Ted McCarty instigated the design process for Gibson’s first noise-free pickup in 1955. Although Seth Lover is widely regarded as the main man, he worked on the project with P-90 designer Walt Fuller. Lover’s involvement with Gibson stretched back to the 1940s and, having rejoined the company in 1952, he was responsible for the ‘staple P-90’, which helped keep the DeArmond-inclined Les Paul on-message.
While Ray Butts’ Filter’Tron design was influenced by a hum-cancelling circuit used in Ampex tape machines, Lover was inspired by the hum-cancelling ‘choke’ (iron-core inductor) used in the power supply of some valve amps to filter out unwanted AC ripple.
However, the ‘humbucking’ principle went back to 1934, when Electro-Voice invented the ‘humbucking coil’. If you thought stacked humbucker pickups were a later development, you may be surprised to learn that AF Knoblaugh invented that in 1938, for Baldwin electric pianos.
Even so, Lover’s adjacent coil arrangement was different enough for Gibson to apply for a US patent in June ’55. Having appeared on steel guitars in 1956, the humbucker was fitted to the Les Paul and various archtops from early 1957 and Gibson introduced a decal on the base plate reading ‘Patent Applied For’ in late-’57: hence the familiar soubriquet.
Although a US patent was granted in July of 1959, the ‘PAF’ decal lasted until late in 1962, when it was replaced by a decal carrying the (incorrect) patent number. Other changes were made around this time and although some early-spec pickups may have ended up with patent-number decals, the PAF era was effectively over.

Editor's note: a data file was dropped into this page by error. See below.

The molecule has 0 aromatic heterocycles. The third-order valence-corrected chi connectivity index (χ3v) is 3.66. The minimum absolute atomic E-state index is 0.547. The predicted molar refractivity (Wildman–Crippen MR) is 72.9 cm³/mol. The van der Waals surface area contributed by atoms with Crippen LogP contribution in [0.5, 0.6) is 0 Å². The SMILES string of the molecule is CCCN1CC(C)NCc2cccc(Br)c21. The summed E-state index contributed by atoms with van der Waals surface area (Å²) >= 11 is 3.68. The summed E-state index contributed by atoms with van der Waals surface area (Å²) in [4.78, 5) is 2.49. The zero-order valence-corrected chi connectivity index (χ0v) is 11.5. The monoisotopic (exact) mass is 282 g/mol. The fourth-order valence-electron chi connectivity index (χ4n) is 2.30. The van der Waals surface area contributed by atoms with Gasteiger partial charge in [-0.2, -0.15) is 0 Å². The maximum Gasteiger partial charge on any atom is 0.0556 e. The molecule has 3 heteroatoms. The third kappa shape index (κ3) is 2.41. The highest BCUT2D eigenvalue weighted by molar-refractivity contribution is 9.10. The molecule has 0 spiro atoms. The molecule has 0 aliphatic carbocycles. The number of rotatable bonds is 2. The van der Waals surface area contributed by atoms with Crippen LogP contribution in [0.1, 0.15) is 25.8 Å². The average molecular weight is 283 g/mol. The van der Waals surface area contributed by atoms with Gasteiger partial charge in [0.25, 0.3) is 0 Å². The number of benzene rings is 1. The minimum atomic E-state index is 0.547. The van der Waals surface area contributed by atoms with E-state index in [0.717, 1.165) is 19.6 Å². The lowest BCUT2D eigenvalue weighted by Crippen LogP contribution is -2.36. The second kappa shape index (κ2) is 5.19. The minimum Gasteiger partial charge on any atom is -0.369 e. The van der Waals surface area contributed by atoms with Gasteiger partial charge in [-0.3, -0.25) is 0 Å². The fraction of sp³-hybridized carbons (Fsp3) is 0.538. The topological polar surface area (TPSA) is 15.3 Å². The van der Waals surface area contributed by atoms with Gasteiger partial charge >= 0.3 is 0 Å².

How humbuckers work
String vibration and electromagnetic interference both generate alternating currents in guitar-pickup coils. Regardless of what your parents and grandparents may think, the former is music and the latter is noise. A vibrating string causes changes in the pickup’s magnetic field, which induces an alternating current in the coil.
Noise comes about because the pickup’s wire coil acts as an antenna. To eliminate noise while retaining the musical signal, Lover utilised two coils that were electronically out of phase. Both coils picked up noise equally, but when the noise currents in the coils were combined, the noise was cancelled out. The really clever part is how Lover ensured the string-induced signal wasn’t cancelled out, too.
The polarity of the noise-induced current is solely dependent on the winding direction of the coils. In contrast, the string signal’s polarity depends on the polarity of the magnetic field, as well as the direction of the winding.
Both coils had polepieces and Lover placed a single bar magnet between them. It was oriented so one set of polepieces would be north and the other south.